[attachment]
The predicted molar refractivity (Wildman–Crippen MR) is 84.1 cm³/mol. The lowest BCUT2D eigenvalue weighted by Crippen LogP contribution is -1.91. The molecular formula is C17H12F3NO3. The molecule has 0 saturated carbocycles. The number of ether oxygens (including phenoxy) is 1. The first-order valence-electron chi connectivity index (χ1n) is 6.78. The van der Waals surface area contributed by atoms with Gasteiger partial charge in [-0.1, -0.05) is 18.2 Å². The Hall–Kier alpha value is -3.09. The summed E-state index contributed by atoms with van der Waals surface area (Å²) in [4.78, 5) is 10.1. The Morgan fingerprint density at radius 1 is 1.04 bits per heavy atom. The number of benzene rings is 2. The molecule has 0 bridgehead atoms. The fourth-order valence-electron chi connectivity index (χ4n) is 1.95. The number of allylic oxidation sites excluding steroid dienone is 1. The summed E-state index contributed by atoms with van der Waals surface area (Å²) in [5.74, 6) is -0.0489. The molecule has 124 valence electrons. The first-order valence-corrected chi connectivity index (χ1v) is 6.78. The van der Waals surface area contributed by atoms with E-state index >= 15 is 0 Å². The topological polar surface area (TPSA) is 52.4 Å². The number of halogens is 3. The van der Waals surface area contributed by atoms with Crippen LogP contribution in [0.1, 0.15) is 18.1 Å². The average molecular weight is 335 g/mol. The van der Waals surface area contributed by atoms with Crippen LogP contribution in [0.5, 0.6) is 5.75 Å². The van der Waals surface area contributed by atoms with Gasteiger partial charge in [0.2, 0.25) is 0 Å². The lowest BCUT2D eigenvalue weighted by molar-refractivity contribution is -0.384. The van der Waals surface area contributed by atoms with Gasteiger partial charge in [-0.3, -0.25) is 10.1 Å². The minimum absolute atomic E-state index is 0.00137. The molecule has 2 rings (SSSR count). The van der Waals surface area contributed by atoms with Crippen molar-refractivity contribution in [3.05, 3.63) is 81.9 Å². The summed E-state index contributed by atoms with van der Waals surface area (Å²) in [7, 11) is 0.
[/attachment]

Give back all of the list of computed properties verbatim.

The predicted molar refractivity (Wildman–Crippen MR) is 84.1 cm³/mol. The lowest BCUT2D eigenvalue weighted by Crippen LogP contribution is -1.91. The molecular formula is C17H12F3NO3. The molecule has 0 saturated carbocycles. The number of ether oxygens (including phenoxy) is 1. The first-order valence-electron chi connectivity index (χ1n) is 6.78. The van der Waals surface area contributed by atoms with Gasteiger partial charge in [-0.1, -0.05) is 18.2 Å². The Hall–Kier alpha value is -3.09. The summed E-state index contributed by atoms with van der Waals surface area (Å²) in [4.78, 5) is 10.1. The Morgan fingerprint density at radius 1 is 1.04 bits per heavy atom. The number of benzene rings is 2. The molecule has 0 bridgehead atoms. The fourth-order valence-electron chi connectivity index (χ4n) is 1.95. The number of allylic oxidation sites excluding steroid dienone is 1. The summed E-state index contributed by atoms with van der Waals surface area (Å²) in [5.74, 6) is -0.0489. The molecule has 124 valence electrons. The first-order valence-corrected chi connectivity index (χ1v) is 6.78. The van der Waals surface area contributed by atoms with E-state index >= 15 is 0 Å². The topological polar surface area (TPSA) is 52.4 Å². The number of halogens is 3. The van der Waals surface area contributed by atoms with Crippen LogP contribution in [0.1, 0.15) is 18.1 Å². The average molecular weight is 335 g/mol. The van der Waals surface area contributed by atoms with Crippen LogP contribution in [0.5, 0.6) is 5.75 Å². The van der Waals surface area contributed by atoms with Gasteiger partial charge in [0.2, 0.25) is 0 Å². The lowest BCUT2D eigenvalue weighted by molar-refractivity contribution is -0.384. The van der Waals surface area contributed by atoms with Gasteiger partial charge in [-0.3, -0.25) is 10.1 Å². The minimum absolute atomic E-state index is 0.00137. The molecule has 2 rings (SSSR count). The van der Waals surface area contributed by atoms with Crippen molar-refractivity contribution in [3.05, 3.63) is 81.9 Å². The summed E-state index contributed by atoms with van der Waals surface area (Å²) in [7, 11) is 0.